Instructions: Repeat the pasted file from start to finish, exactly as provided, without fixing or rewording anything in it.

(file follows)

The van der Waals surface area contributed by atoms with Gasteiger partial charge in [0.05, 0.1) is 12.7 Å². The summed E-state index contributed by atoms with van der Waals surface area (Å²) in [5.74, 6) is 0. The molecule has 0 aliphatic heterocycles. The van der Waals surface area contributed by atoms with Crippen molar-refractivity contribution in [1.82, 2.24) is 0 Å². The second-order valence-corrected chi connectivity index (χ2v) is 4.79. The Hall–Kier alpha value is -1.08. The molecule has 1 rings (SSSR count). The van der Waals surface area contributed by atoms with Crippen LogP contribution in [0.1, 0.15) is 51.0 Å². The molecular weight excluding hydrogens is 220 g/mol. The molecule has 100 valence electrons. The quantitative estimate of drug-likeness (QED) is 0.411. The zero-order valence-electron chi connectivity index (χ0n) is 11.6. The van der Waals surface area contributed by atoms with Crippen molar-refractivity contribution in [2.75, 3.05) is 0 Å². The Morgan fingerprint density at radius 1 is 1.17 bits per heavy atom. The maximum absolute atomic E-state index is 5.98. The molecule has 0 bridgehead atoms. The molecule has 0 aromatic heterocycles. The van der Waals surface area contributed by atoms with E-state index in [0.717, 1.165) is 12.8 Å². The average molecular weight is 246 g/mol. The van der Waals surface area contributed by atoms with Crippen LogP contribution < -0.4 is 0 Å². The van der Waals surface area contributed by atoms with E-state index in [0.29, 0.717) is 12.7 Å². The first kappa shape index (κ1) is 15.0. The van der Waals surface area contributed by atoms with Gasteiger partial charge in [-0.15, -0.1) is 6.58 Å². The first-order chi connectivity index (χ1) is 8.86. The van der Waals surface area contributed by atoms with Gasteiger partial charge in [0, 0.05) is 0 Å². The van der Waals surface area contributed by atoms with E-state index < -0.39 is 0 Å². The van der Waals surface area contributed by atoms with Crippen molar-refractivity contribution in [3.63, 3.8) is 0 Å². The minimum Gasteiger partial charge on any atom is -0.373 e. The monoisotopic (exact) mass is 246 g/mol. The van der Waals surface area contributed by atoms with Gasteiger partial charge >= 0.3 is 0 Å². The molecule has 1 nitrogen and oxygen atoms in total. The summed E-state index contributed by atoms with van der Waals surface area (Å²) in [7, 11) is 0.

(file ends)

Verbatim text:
The van der Waals surface area contributed by atoms with Gasteiger partial charge in [0.05, 0.1) is 12.7 Å². The summed E-state index contributed by atoms with van der Waals surface area (Å²) in [5.74, 6) is 0. The molecule has 0 aliphatic heterocycles. The van der Waals surface area contributed by atoms with Crippen molar-refractivity contribution in [1.82, 2.24) is 0 Å². The second-order valence-corrected chi connectivity index (χ2v) is 4.79. The Hall–Kier alpha value is -1.08. The molecule has 1 rings (SSSR count). The van der Waals surface area contributed by atoms with Crippen LogP contribution in [0.1, 0.15) is 51.0 Å². The molecular weight excluding hydrogens is 220 g/mol. The molecule has 100 valence electrons. The quantitative estimate of drug-likeness (QED) is 0.411. The zero-order valence-electron chi connectivity index (χ0n) is 11.6. The van der Waals surface area contributed by atoms with Crippen molar-refractivity contribution in [2.75, 3.05) is 0 Å². The Morgan fingerprint density at radius 1 is 1.17 bits per heavy atom. The maximum absolute atomic E-state index is 5.98. The molecule has 0 bridgehead atoms. The molecule has 0 aromatic heterocycles. The van der Waals surface area contributed by atoms with E-state index in [0.717, 1.165) is 12.8 Å². The average molecular weight is 246 g/mol. The van der Waals surface area contributed by atoms with Crippen LogP contribution < -0.4 is 0 Å². The van der Waals surface area contributed by atoms with E-state index in [0.29, 0.717) is 12.7 Å². The first kappa shape index (κ1) is 15.0. The van der Waals surface area contributed by atoms with Gasteiger partial charge in [-0.15, -0.1) is 6.58 Å². The first-order chi connectivity index (χ1) is 8.86. The van der Waals surface area contributed by atoms with Gasteiger partial charge in [0, 0.05) is 0 Å². The van der Waals surface area contributed by atoms with E-state index < -0.39 is 0 Å². The van der Waals surface area contributed by atoms with Crippen molar-refractivity contribution in [3.63, 3.8) is 0 Å². The minimum Gasteiger partial charge on any atom is -0.373 e. The monoisotopic (exact) mass is 246 g/mol. The van der Waals surface area contributed by atoms with Gasteiger partial charge >= 0.3 is 0 Å². The molecule has 1 nitrogen and oxygen atoms in total. The summed E-state index contributed by atoms with van der Waals surface area (Å²) in [7, 11) is 0.